As an alternative to using the graph G(p, l) described above, system 100 utilizes the Lubotzky-Phillips-Sarnak expander graph 120. Let l and p be two distinct primes, with l a small prime and p relatively large. We also assume that p and l are ≡1 mod 4 and the l is a quadratic residue mod p (this is the case if l(p−1)/2≡1 mod p). We denote the LPS graph, with parameters l and p, by Xl,p. We define the vertices and edges that make up the graph Xl,p next. The vertices of Xl,p are the matrices in PSL(2,Fp), i.e. the invertible 2×2 matrices with entries in Fp that have determinant 1 together with the equivalence relation A=−A for any matrix A. Given a 2×2 matrix A with determinant 1, a name for the vertex will be the 4-tuple of entries of A or those of −A depending on which is lexicographically smaller in the usual ordering of the set {0, . . . ,p−1}4. We describe the edges that make up the graph next. A matrix A is connected to the matrices giA where the gi's are the following explicitly defined matrices. Let i be an integer satisfying i2≡−1 mod p. There are exactly 8(l+1) solutions g=(g0, g1, g2, g3) to the equation g0 2+g1 2+g2 2+g3 2=l. Among these there are exactly l+1 with g0>0 and odd an gj, for j=1, 2, 3 is even. To each such g associate the matrix

( g 0 + i g 1 g 2 + i g 3 - g 2 + i g 3 g 0 - i g 1 ) .

This gives us a set S of l+1 matrices in PSL(2,Fp). The gi's are the matrices in this set S. It is a fact that if g is in S then so is g−1. Furthermore, since l is small the set of matrices is S can be found by exhaustive search very quickly.

An Exemplary Procedure

FIG. 2 shows an exemplary procedure 200 for hash function constructions from expander graphs, according to one embodiment. For purposes of exemplary description, the operations of procedure 200 are described with respect to components of system 100 of FIG. 1. The leftmost numeral of a component reference number indicates the particular figure where the component is first described.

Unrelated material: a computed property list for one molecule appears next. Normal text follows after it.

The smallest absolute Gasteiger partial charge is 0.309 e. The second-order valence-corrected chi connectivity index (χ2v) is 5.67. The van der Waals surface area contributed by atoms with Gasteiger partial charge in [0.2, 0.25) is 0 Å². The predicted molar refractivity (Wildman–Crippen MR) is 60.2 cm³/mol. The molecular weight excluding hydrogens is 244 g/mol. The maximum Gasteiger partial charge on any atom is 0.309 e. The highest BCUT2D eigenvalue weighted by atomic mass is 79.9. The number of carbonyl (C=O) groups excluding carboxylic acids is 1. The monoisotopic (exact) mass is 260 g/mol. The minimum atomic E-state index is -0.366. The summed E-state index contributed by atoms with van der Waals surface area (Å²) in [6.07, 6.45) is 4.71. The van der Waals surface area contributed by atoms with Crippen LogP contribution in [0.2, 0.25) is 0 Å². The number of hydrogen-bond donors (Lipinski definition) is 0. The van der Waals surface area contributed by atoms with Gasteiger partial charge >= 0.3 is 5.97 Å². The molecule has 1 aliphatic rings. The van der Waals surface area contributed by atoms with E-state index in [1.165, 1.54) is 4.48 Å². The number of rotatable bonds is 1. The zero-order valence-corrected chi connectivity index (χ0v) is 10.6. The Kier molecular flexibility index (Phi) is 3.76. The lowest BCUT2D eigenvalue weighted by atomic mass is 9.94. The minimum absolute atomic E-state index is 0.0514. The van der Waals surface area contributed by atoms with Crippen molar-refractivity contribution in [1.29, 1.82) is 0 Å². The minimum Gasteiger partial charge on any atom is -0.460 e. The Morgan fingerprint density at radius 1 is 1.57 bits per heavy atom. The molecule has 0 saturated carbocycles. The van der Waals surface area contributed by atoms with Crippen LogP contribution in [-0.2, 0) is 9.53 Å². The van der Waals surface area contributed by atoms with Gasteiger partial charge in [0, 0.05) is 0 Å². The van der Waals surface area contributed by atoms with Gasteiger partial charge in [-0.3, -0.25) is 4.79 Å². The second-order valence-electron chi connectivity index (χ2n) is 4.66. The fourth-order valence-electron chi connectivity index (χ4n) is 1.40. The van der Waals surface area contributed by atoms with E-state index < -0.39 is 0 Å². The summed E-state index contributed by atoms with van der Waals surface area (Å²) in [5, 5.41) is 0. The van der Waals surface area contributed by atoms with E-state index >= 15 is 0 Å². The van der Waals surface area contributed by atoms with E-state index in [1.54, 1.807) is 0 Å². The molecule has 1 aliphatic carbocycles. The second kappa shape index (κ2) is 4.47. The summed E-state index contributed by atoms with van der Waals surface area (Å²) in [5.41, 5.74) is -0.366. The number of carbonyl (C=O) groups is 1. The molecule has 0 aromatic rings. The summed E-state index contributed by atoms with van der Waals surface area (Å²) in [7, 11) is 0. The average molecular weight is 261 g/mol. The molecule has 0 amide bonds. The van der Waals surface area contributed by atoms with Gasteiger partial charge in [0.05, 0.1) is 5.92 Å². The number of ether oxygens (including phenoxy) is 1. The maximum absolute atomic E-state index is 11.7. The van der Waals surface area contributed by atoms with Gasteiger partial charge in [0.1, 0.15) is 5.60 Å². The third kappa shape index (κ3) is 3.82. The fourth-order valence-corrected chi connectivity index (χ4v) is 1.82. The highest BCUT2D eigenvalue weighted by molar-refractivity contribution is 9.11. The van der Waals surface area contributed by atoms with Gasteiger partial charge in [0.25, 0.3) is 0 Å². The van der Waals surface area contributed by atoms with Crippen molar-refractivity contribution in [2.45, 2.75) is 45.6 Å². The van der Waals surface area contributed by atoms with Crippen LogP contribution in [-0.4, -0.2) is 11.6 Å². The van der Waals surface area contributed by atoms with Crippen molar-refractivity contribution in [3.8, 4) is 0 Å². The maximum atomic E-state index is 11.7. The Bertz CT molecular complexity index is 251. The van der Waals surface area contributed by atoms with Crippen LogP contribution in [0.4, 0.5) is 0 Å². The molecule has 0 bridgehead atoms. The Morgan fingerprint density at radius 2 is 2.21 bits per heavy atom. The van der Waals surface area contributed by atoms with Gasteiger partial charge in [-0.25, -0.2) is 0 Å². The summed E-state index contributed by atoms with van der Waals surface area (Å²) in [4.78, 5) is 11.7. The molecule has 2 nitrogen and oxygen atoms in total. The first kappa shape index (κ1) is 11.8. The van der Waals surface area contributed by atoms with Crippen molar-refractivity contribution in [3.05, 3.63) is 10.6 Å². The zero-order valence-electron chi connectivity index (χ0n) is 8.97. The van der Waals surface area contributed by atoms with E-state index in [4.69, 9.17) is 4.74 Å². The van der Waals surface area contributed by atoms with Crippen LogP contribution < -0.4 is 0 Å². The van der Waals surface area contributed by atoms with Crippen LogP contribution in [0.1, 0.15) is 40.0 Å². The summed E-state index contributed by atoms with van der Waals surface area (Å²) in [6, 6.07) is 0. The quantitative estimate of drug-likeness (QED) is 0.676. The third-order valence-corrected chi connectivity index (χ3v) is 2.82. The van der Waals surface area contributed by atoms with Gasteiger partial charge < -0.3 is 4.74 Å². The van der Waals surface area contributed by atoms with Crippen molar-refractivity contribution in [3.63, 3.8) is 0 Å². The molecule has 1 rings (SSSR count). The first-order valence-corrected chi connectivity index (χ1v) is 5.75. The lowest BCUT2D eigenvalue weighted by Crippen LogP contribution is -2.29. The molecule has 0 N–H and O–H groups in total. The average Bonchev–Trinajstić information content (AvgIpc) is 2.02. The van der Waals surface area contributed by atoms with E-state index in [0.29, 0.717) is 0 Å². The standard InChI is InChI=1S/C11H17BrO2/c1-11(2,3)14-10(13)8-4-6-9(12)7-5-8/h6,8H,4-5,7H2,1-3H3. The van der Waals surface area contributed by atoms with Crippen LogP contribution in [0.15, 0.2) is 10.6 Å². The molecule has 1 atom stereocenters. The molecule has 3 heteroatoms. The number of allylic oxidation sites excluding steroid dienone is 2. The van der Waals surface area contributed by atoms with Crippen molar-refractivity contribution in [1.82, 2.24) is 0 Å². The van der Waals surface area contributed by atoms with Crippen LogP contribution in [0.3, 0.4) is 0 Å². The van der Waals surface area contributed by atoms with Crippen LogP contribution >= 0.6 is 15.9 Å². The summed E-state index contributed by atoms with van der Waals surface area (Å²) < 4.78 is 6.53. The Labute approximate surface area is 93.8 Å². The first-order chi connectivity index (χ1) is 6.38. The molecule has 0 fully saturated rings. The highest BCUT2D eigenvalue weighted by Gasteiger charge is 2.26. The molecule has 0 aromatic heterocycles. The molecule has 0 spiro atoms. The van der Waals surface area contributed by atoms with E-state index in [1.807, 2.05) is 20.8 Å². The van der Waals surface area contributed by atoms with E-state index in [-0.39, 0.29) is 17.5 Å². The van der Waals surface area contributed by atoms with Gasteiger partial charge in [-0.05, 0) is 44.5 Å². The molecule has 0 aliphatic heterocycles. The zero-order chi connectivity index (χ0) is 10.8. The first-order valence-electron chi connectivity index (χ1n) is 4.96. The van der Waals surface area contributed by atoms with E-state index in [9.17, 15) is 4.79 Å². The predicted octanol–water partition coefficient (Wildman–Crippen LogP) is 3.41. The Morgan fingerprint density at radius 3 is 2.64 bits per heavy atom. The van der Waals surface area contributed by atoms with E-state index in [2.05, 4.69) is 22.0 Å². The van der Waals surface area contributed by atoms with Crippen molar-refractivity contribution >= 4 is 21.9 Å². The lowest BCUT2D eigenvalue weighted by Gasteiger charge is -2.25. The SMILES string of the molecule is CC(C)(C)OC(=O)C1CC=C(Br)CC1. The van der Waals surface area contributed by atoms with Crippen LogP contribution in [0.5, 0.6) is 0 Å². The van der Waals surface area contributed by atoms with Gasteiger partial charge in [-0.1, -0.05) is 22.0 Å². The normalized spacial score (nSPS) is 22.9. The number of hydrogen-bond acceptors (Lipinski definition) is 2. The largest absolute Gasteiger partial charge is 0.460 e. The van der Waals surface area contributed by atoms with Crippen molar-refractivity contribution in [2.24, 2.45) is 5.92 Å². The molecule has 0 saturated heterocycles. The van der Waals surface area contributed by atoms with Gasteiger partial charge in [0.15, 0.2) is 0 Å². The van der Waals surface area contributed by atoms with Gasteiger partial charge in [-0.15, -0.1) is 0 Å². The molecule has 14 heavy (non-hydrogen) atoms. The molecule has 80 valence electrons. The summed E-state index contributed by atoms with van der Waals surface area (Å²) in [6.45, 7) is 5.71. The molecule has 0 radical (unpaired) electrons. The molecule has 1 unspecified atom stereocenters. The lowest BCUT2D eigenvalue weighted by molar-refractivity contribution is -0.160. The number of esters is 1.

At block 202, EG HF constructions module 112 (FIG. 1) divides an input message 118 into segments. For example, input message has a length N. Given that there are n vertices in a k-regular the expander graph 120 (each vertex having a name/label), the name of each edge coming out of any one vertex will have log k bits. The input message 118 is broken up into chunks of length log k. At block 204, EG HF constructions module 112 walks the expander graph 120 as input to a hash function. The walk is determined as follows: Suppose we are at some vertex v, the next vertex in the walk is determined by reading off the next chunk of log k bits from the input to determine the edge we will traverse out of vertex v, the other end point of this edge will be the next vertex on the walk. For example, EG HF constructions module 112 starts the random walk of edges in the expander graph 120 from a first vertex specified by the first k-bits (segment/chunk) of the input message 118. The next vertex walked in the expander graph 120 is specified by the next chunk of log k-bits. These operations are iteratively performed in view of a convention that specifies how the name of an edge corresponds to the vertices in the expander graph 120. An exemplary such convention is that for each vertex v, there is a function ƒv: {1, K, k}→E. Thus ƒv(1) is the first edge out of v, ƒv(2) is the second edge out of v, etc.

At block 206, EG HF constructions module 112 determines a label of a last vertex walked. At block 208, EG HF constructions module 112 outputs the label as a result of the hash function.